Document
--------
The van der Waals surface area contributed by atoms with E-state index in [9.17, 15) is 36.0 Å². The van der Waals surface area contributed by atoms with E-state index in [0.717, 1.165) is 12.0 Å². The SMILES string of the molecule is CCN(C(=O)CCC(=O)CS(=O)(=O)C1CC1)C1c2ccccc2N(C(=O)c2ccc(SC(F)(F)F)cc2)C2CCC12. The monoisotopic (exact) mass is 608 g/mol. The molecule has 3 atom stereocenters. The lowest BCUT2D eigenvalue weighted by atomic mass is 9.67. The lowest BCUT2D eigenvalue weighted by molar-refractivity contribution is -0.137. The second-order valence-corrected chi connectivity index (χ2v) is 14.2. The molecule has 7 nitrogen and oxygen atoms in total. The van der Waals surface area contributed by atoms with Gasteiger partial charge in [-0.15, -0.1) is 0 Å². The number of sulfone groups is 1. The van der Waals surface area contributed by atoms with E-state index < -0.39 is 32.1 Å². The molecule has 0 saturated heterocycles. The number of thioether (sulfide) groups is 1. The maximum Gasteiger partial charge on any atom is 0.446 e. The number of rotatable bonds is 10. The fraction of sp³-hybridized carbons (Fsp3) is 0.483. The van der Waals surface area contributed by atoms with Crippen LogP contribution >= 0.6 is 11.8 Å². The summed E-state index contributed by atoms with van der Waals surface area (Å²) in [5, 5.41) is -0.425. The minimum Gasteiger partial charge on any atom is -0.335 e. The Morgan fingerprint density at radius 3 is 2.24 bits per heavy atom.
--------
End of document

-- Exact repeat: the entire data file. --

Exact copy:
The van der Waals surface area contributed by atoms with E-state index in [9.17, 15) is 36.0 Å². The van der Waals surface area contributed by atoms with E-state index in [0.717, 1.165) is 12.0 Å². The SMILES string of the molecule is CCN(C(=O)CCC(=O)CS(=O)(=O)C1CC1)C1c2ccccc2N(C(=O)c2ccc(SC(F)(F)F)cc2)C2CCC12. The monoisotopic (exact) mass is 608 g/mol. The molecule has 3 atom stereocenters. The lowest BCUT2D eigenvalue weighted by atomic mass is 9.67. The lowest BCUT2D eigenvalue weighted by molar-refractivity contribution is -0.137. The second-order valence-corrected chi connectivity index (χ2v) is 14.2. The molecule has 7 nitrogen and oxygen atoms in total. The van der Waals surface area contributed by atoms with Gasteiger partial charge in [-0.15, -0.1) is 0 Å². The number of sulfone groups is 1. The van der Waals surface area contributed by atoms with E-state index < -0.39 is 32.1 Å². The molecule has 0 saturated heterocycles. The number of thioether (sulfide) groups is 1. The maximum Gasteiger partial charge on any atom is 0.446 e. The number of rotatable bonds is 10. The fraction of sp³-hybridized carbons (Fsp3) is 0.483. The van der Waals surface area contributed by atoms with Crippen LogP contribution >= 0.6 is 11.8 Å². The summed E-state index contributed by atoms with van der Waals surface area (Å²) in [5, 5.41) is -0.425. The minimum Gasteiger partial charge on any atom is -0.335 e. The Morgan fingerprint density at radius 3 is 2.24 bits per heavy atom.